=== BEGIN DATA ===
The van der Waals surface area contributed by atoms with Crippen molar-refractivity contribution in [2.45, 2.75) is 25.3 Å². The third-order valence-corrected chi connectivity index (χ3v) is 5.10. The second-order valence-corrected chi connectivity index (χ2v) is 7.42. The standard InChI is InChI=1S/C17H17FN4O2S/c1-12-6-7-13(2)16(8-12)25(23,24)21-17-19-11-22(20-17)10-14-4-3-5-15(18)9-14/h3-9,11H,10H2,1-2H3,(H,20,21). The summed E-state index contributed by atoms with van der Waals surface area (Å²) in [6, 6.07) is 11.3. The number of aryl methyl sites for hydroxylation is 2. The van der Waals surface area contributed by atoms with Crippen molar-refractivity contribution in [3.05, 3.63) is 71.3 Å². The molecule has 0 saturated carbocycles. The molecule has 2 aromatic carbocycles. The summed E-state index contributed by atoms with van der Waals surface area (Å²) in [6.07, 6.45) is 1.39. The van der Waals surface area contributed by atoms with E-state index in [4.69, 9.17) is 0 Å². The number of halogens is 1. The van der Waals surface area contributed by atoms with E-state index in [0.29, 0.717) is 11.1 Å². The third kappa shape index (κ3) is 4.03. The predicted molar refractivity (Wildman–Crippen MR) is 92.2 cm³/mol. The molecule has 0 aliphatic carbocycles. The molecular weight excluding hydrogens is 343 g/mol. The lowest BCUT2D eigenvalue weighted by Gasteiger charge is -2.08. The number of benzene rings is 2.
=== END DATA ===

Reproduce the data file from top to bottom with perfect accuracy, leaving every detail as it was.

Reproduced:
The van der Waals surface area contributed by atoms with Crippen molar-refractivity contribution in [2.45, 2.75) is 25.3 Å². The third-order valence-corrected chi connectivity index (χ3v) is 5.10. The second-order valence-corrected chi connectivity index (χ2v) is 7.42. The standard InChI is InChI=1S/C17H17FN4O2S/c1-12-6-7-13(2)16(8-12)25(23,24)21-17-19-11-22(20-17)10-14-4-3-5-15(18)9-14/h3-9,11H,10H2,1-2H3,(H,20,21). The summed E-state index contributed by atoms with van der Waals surface area (Å²) in [6, 6.07) is 11.3. The number of aryl methyl sites for hydroxylation is 2. The van der Waals surface area contributed by atoms with Crippen molar-refractivity contribution in [3.05, 3.63) is 71.3 Å². The molecule has 0 saturated carbocycles. The molecule has 2 aromatic carbocycles. The summed E-state index contributed by atoms with van der Waals surface area (Å²) in [6.07, 6.45) is 1.39. The van der Waals surface area contributed by atoms with E-state index in [4.69, 9.17) is 0 Å². The number of halogens is 1. The van der Waals surface area contributed by atoms with E-state index in [0.29, 0.717) is 11.1 Å². The third kappa shape index (κ3) is 4.03. The predicted molar refractivity (Wildman–Crippen MR) is 92.2 cm³/mol. The molecule has 0 aliphatic carbocycles. The molecular weight excluding hydrogens is 343 g/mol. The lowest BCUT2D eigenvalue weighted by Gasteiger charge is -2.08. The number of benzene rings is 2.